Bullying and discrimination is still prevalent within the Country Fire Authority (CFA) of Victoria, Australia a new report has found, with staff describing a “toxic culture” and a lack of confidence in the organization’s leadership, despite repeated workplace reviews. One in 10 staff members said they had experienced violence and aggression, 9 per cent said they had experienced discrimination and 8 per cent sexual harassment. One in five workers said they intended to leave the CFA, with more than half citing a lack of confidence in senior leadership as the reason. “Bullying and harassment is prevalent especially from supervisors … towards staff,” one stakeholder said. “These behaviors have led to the creation of a toxic culture where seemingly the only way to succeed is to emulate those above you.”
According to the report, 128 mental health injury claims were made by staff between 2017 and 2021. Of those claims, 41 reference work pressure or work-related bulling as the reason for the complaint. “If there was anything I could change in CFA [it’s] the straight-out bullying tactics,” one stakeholder said.
Another described the culture of their brigade as “awful, sexist, misogynistic”. “It’s a culture of double standards,” they said.
Several reports commissioned by the CFA since 2016 have found that there was a culture of fear and bullying in the service and made recommendations for change.
CFA apologises to members following release of report
In a joint statement from CFA chair Greg Wilson, chief executive Natalie MacDonald and chief officer Jason Heffernan, the organisation acknowledged today’s report made for “distressing reading”.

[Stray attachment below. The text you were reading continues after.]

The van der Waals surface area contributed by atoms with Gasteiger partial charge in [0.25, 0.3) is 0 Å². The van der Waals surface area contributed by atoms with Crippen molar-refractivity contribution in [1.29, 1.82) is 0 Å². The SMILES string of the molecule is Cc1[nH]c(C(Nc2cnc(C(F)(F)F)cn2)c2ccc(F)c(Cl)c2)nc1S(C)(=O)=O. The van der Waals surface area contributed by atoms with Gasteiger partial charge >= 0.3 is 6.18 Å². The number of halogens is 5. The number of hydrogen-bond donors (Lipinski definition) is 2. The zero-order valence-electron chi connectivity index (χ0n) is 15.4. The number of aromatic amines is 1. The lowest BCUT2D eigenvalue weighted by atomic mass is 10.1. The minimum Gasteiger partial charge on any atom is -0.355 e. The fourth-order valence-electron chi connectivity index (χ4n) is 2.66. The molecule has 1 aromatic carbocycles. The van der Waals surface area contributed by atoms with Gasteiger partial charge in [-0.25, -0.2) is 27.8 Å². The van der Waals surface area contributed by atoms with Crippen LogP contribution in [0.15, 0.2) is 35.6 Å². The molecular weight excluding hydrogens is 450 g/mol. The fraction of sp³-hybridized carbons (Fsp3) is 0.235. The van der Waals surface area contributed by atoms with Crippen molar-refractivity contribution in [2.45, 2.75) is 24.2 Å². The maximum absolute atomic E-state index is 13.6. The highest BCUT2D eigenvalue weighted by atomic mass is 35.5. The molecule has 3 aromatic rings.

“We are deeply sorry to those current and past members who have experienced unacceptable behaviours at CFA and we are committed to doing better,” the statement said.
The CFA said it would also accept the 10 recommendations made by the report in full.
The CFA is now a volunteer-only organization after the Andrews government overhauled the state’s fire services in 2020 and merged the Metropolitan Fire Brigade with the paid firefighters in the CFA to create Fire Rescue Victoria. The report revealed there was still a “turf war” between the two services, with one stakeholder describing it as an “us versus them mentality”.
There was a perception among staff that during call-outs where volunteer and paid members come together, there were instances of inequity in treatment.
“The differences are blatant,” one stakeholder said.
“Paid firefighters will come to assist and be given different food, there is a clear difference in the quality of the food provided.”